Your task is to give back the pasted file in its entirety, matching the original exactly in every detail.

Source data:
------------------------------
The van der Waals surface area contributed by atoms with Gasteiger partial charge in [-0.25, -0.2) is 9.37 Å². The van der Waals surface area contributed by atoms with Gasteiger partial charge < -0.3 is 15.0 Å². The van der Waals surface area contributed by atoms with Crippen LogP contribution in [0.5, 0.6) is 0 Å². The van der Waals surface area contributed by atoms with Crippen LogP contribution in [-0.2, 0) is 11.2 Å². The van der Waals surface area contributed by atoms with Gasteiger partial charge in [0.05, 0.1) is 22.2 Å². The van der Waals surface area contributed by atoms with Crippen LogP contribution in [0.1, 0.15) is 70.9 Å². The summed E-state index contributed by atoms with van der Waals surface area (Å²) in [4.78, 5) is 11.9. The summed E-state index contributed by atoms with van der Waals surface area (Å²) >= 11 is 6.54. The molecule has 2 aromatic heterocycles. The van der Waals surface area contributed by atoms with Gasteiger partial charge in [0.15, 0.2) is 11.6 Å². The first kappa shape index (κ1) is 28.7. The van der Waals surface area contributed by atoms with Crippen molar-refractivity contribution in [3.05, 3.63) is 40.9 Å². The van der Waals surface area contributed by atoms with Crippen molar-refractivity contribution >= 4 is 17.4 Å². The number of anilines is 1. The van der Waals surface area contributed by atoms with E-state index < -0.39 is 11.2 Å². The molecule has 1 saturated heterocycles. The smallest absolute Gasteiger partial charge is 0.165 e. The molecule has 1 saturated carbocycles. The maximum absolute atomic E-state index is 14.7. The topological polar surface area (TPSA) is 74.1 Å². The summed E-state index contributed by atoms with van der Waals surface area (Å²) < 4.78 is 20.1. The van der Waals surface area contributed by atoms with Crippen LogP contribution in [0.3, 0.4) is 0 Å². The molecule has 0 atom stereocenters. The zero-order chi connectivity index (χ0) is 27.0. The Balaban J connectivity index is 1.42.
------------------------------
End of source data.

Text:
The van der Waals surface area contributed by atoms with Gasteiger partial charge in [-0.25, -0.2) is 9.37 Å². The van der Waals surface area contributed by atoms with Gasteiger partial charge < -0.3 is 15.0 Å². The van der Waals surface area contributed by atoms with Crippen LogP contribution in [0.5, 0.6) is 0 Å². The van der Waals surface area contributed by atoms with Crippen LogP contribution in [-0.2, 0) is 11.2 Å². The van der Waals surface area contributed by atoms with Gasteiger partial charge in [0.05, 0.1) is 22.2 Å². The van der Waals surface area contributed by atoms with Crippen LogP contribution in [0.1, 0.15) is 70.9 Å². The summed E-state index contributed by atoms with van der Waals surface area (Å²) in [4.78, 5) is 11.9. The summed E-state index contributed by atoms with van der Waals surface area (Å²) >= 11 is 6.54. The molecule has 2 aromatic heterocycles. The van der Waals surface area contributed by atoms with Gasteiger partial charge in [0.15, 0.2) is 11.6 Å². The first kappa shape index (κ1) is 28.7. The van der Waals surface area contributed by atoms with Crippen molar-refractivity contribution in [3.05, 3.63) is 40.9 Å². The van der Waals surface area contributed by atoms with Crippen molar-refractivity contribution >= 4 is 17.4 Å². The number of anilines is 1. The van der Waals surface area contributed by atoms with E-state index < -0.39 is 11.2 Å². The molecule has 1 saturated heterocycles. The smallest absolute Gasteiger partial charge is 0.165 e. The molecule has 1 saturated carbocycles. The maximum absolute atomic E-state index is 14.7. The topological polar surface area (TPSA) is 74.1 Å². The summed E-state index contributed by atoms with van der Waals surface area (Å²) < 4.78 is 20.1. The van der Waals surface area contributed by atoms with Crippen LogP contribution in [0.3, 0.4) is 0 Å². The molecule has 0 atom stereocenters. The zero-order chi connectivity index (χ0) is 27.0. The Balaban J connectivity index is 1.42.